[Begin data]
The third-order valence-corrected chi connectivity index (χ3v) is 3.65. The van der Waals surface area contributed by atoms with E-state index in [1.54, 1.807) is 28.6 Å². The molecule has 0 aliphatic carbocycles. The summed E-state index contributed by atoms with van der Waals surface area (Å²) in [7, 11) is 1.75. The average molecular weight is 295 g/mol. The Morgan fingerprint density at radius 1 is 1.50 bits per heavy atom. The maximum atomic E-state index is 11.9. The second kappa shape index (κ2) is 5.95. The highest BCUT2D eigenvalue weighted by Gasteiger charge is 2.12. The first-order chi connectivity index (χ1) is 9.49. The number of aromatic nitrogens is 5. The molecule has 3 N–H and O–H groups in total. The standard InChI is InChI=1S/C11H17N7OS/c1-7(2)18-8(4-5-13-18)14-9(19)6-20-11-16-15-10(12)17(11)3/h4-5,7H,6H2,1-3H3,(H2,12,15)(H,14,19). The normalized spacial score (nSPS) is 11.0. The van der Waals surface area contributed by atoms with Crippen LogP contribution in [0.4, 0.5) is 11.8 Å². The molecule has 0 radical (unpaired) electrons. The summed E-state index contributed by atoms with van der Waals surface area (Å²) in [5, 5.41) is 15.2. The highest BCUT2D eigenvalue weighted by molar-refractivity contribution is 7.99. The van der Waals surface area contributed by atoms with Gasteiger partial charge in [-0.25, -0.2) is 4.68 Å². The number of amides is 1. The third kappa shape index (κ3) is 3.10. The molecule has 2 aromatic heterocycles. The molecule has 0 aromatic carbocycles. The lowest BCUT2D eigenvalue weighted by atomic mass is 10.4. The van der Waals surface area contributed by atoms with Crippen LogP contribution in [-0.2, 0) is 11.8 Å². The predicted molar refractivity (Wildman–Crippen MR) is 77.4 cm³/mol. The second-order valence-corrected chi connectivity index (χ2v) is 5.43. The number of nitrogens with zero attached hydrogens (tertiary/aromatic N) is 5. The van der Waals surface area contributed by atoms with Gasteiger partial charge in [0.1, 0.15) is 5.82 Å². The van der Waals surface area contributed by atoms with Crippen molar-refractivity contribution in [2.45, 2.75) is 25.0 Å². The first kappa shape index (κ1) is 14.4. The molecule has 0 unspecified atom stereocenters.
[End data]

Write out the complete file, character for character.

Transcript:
The third-order valence-corrected chi connectivity index (χ3v) is 3.65. The van der Waals surface area contributed by atoms with E-state index in [1.54, 1.807) is 28.6 Å². The molecule has 0 aliphatic carbocycles. The summed E-state index contributed by atoms with van der Waals surface area (Å²) in [7, 11) is 1.75. The average molecular weight is 295 g/mol. The Morgan fingerprint density at radius 1 is 1.50 bits per heavy atom. The maximum atomic E-state index is 11.9. The second kappa shape index (κ2) is 5.95. The highest BCUT2D eigenvalue weighted by Gasteiger charge is 2.12. The first-order chi connectivity index (χ1) is 9.49. The number of aromatic nitrogens is 5. The molecule has 3 N–H and O–H groups in total. The standard InChI is InChI=1S/C11H17N7OS/c1-7(2)18-8(4-5-13-18)14-9(19)6-20-11-16-15-10(12)17(11)3/h4-5,7H,6H2,1-3H3,(H2,12,15)(H,14,19). The normalized spacial score (nSPS) is 11.0. The van der Waals surface area contributed by atoms with Crippen LogP contribution in [0.4, 0.5) is 11.8 Å². The molecule has 0 radical (unpaired) electrons. The summed E-state index contributed by atoms with van der Waals surface area (Å²) in [5, 5.41) is 15.2. The highest BCUT2D eigenvalue weighted by molar-refractivity contribution is 7.99. The van der Waals surface area contributed by atoms with Gasteiger partial charge in [-0.25, -0.2) is 4.68 Å². The number of amides is 1. The third kappa shape index (κ3) is 3.10. The molecule has 2 aromatic heterocycles. The molecule has 0 aromatic carbocycles. The lowest BCUT2D eigenvalue weighted by atomic mass is 10.4. The van der Waals surface area contributed by atoms with Crippen LogP contribution in [-0.2, 0) is 11.8 Å². The predicted molar refractivity (Wildman–Crippen MR) is 77.4 cm³/mol. The second-order valence-corrected chi connectivity index (χ2v) is 5.43. The number of nitrogens with zero attached hydrogens (tertiary/aromatic N) is 5. The van der Waals surface area contributed by atoms with Gasteiger partial charge in [0.1, 0.15) is 5.82 Å². The van der Waals surface area contributed by atoms with Crippen molar-refractivity contribution in [2.45, 2.75) is 25.0 Å². The first kappa shape index (κ1) is 14.4. The molecule has 0 unspecified atom stereocenters.